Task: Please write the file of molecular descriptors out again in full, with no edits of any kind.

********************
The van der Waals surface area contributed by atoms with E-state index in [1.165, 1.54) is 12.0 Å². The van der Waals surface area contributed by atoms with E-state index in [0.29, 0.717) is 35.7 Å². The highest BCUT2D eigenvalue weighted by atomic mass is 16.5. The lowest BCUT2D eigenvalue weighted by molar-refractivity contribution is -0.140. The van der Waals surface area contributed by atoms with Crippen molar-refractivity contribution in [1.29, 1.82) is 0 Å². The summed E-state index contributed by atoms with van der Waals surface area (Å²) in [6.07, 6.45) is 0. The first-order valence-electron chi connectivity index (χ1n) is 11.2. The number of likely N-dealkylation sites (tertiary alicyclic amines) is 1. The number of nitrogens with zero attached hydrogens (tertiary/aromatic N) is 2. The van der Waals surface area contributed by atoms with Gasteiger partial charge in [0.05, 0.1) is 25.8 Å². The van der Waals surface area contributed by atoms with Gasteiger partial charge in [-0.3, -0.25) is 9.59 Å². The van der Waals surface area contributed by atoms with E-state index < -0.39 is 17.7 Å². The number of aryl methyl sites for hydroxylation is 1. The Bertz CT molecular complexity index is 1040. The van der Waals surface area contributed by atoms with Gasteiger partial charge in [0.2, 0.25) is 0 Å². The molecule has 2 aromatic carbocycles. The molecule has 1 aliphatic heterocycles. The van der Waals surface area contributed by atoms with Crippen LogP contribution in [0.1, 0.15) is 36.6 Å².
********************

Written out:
The van der Waals surface area contributed by atoms with E-state index in [1.165, 1.54) is 12.0 Å². The van der Waals surface area contributed by atoms with E-state index in [0.29, 0.717) is 35.7 Å². The highest BCUT2D eigenvalue weighted by atomic mass is 16.5. The lowest BCUT2D eigenvalue weighted by molar-refractivity contribution is -0.140. The van der Waals surface area contributed by atoms with Crippen molar-refractivity contribution in [1.29, 1.82) is 0 Å². The summed E-state index contributed by atoms with van der Waals surface area (Å²) in [6.07, 6.45) is 0. The first-order valence-electron chi connectivity index (χ1n) is 11.2. The number of likely N-dealkylation sites (tertiary alicyclic amines) is 1. The number of nitrogens with zero attached hydrogens (tertiary/aromatic N) is 2. The van der Waals surface area contributed by atoms with Gasteiger partial charge in [0.05, 0.1) is 25.8 Å². The van der Waals surface area contributed by atoms with Gasteiger partial charge in [-0.3, -0.25) is 9.59 Å². The van der Waals surface area contributed by atoms with E-state index < -0.39 is 17.7 Å². The number of aryl methyl sites for hydroxylation is 1. The Bertz CT molecular complexity index is 1040. The van der Waals surface area contributed by atoms with Gasteiger partial charge in [0.2, 0.25) is 0 Å². The molecule has 2 aromatic carbocycles. The molecule has 1 aliphatic heterocycles. The van der Waals surface area contributed by atoms with Crippen LogP contribution in [0.1, 0.15) is 36.6 Å².